Researchers working off the coast of Mexico have discovered evidence of arsenic-breathing life in oxygen-starved waters. These resilient microbes are a vestige of Earth’s ancient past, but they could also be a sign of things to come under the influence of climate change. Continue reading Evidence of Arsenic-Breathing Microbial Life Found in Pacific Ocean
If the eyes are windows to the soul, they’re open windows, potentially letting in all kinds of unwelcome bugs. To ensure that doesn’t happen, our tears are loaded with microbe-killing compounds and immune cells. In fact, our eyes are so inhospitable that it was long thought they were the only part of our bodies which lacked a symbiotic bacterial community. But now, scientists have found evidence of a once-inconceivable ocular microbiome—and it may help eyes fight off disease.
By building a gigantic petri dish, researchers from Harvard Medical School and Technion-Israel Institute of Technology have produced a jaw-dropping visualization showing bacteria as it mutates to become resistant to drugs.
Last year, a biotech startup called Clear Labs performed DNA testing on a bunch of hot dogs and discovered that they often contain more than the label advertises. The same company has now used its arsenal of molecular technologies to break down America’s other favorite meat-on-a-bun product: burgers. Once again, there are some unsavory surprises.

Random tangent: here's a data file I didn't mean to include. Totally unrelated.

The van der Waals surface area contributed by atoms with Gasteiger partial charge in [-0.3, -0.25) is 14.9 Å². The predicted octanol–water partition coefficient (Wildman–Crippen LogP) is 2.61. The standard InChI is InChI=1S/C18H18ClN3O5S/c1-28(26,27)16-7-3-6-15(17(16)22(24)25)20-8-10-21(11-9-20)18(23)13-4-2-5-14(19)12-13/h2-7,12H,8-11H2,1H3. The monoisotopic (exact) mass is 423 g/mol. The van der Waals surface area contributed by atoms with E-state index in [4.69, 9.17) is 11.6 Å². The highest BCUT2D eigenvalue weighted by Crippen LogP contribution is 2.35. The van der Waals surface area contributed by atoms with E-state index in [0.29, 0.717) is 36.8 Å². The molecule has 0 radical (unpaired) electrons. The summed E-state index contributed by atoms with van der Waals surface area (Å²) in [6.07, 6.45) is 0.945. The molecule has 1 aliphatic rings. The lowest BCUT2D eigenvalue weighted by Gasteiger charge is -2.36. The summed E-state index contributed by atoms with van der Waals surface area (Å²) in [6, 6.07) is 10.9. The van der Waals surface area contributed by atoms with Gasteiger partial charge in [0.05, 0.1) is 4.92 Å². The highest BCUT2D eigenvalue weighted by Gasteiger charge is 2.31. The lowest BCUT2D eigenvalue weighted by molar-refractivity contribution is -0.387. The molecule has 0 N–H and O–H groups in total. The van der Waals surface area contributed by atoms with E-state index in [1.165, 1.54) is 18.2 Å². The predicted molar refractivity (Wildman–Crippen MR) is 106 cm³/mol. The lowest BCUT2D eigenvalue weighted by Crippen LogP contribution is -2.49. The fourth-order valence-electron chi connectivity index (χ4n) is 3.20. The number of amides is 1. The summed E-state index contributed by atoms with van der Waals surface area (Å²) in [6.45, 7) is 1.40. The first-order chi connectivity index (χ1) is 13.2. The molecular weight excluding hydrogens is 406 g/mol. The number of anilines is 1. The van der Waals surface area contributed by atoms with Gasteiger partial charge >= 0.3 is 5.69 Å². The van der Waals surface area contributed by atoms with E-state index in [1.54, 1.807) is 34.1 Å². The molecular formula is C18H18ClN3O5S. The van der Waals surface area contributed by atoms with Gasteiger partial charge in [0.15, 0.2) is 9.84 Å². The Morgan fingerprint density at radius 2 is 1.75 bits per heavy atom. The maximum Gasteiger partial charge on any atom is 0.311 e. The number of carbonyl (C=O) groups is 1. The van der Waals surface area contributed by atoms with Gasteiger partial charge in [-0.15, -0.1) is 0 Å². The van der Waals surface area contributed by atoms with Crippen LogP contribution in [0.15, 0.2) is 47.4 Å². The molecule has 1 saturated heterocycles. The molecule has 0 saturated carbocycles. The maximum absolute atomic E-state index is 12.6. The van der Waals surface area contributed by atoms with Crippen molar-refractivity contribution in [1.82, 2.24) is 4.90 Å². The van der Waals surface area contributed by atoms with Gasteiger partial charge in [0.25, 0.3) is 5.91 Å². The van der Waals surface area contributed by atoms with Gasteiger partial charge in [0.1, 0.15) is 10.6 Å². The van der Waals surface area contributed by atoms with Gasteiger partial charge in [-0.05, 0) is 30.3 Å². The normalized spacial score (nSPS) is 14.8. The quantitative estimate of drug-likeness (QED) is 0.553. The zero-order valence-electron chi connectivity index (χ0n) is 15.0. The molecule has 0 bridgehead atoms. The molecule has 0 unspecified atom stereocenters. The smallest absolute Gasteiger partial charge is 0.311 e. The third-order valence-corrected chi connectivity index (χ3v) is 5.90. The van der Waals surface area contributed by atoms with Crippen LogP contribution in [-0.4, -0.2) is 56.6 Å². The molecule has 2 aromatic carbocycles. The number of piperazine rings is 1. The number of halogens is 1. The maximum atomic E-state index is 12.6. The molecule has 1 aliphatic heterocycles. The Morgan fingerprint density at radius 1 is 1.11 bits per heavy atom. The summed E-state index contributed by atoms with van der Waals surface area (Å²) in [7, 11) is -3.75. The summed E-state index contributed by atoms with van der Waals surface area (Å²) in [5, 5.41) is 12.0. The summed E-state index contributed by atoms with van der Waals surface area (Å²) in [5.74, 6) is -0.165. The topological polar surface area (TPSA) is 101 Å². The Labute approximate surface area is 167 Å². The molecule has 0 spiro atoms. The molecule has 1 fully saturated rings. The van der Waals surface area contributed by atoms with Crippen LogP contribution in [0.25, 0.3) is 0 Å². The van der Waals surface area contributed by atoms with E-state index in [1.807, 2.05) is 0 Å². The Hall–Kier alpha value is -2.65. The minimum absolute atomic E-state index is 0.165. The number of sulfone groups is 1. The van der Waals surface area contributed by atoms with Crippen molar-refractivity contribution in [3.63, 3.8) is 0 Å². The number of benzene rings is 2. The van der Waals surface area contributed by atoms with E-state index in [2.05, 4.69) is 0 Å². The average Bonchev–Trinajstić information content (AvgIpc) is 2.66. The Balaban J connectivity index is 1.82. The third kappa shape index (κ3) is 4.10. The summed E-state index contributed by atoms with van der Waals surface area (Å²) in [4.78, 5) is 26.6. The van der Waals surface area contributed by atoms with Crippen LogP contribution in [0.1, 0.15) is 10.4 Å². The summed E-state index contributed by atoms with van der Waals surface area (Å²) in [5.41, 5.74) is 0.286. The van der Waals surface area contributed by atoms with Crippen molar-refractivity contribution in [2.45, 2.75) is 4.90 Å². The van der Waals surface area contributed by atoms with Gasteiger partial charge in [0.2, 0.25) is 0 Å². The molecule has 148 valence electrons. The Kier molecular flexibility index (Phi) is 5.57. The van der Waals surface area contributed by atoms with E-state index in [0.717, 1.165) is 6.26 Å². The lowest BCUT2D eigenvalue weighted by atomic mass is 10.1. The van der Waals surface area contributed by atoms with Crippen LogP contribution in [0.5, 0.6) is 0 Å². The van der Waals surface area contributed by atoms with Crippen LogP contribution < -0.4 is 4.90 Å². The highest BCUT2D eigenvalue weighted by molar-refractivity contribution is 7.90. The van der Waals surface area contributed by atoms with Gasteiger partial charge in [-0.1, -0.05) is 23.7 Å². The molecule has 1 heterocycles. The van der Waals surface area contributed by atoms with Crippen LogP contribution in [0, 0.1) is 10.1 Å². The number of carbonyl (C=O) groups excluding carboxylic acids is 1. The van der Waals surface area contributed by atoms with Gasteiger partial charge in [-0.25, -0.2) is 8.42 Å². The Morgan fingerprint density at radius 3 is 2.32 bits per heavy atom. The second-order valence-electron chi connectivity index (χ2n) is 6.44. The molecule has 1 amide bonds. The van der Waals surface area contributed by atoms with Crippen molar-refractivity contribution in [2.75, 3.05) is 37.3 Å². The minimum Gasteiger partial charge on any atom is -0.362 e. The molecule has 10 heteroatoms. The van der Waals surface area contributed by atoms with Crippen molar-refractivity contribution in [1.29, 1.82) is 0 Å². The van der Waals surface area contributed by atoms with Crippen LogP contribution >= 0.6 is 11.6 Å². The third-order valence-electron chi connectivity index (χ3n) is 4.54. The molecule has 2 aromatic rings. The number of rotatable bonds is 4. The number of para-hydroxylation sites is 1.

Mimiviruses are viruses so big they can actually be seen with a simple light microscope. European scientists have now learned that these bizarre organisms have their own immune system that makes them virtually invulnerable to predatory viruses, suggesting these creatures may actually represent a new branch in the tree of life.
Influenza, SARS, Ebola, HIV, the common cold. All of us are quite familiar with these names. They are viruses—a little bit of genetic material (DNA or RNA) encapsulated in a protein coat. But what we don’t really understand, and what scientists have struggled with since the study of virology began, is whether viruses are actually living or not. A paper published today in Science Advancesjust might change that. By creating a reliable method of studying viruses’ long evolutionary history—hitherto nearly impossible—researchers have found new evidence that strongly suggests viruses are indeed living entities.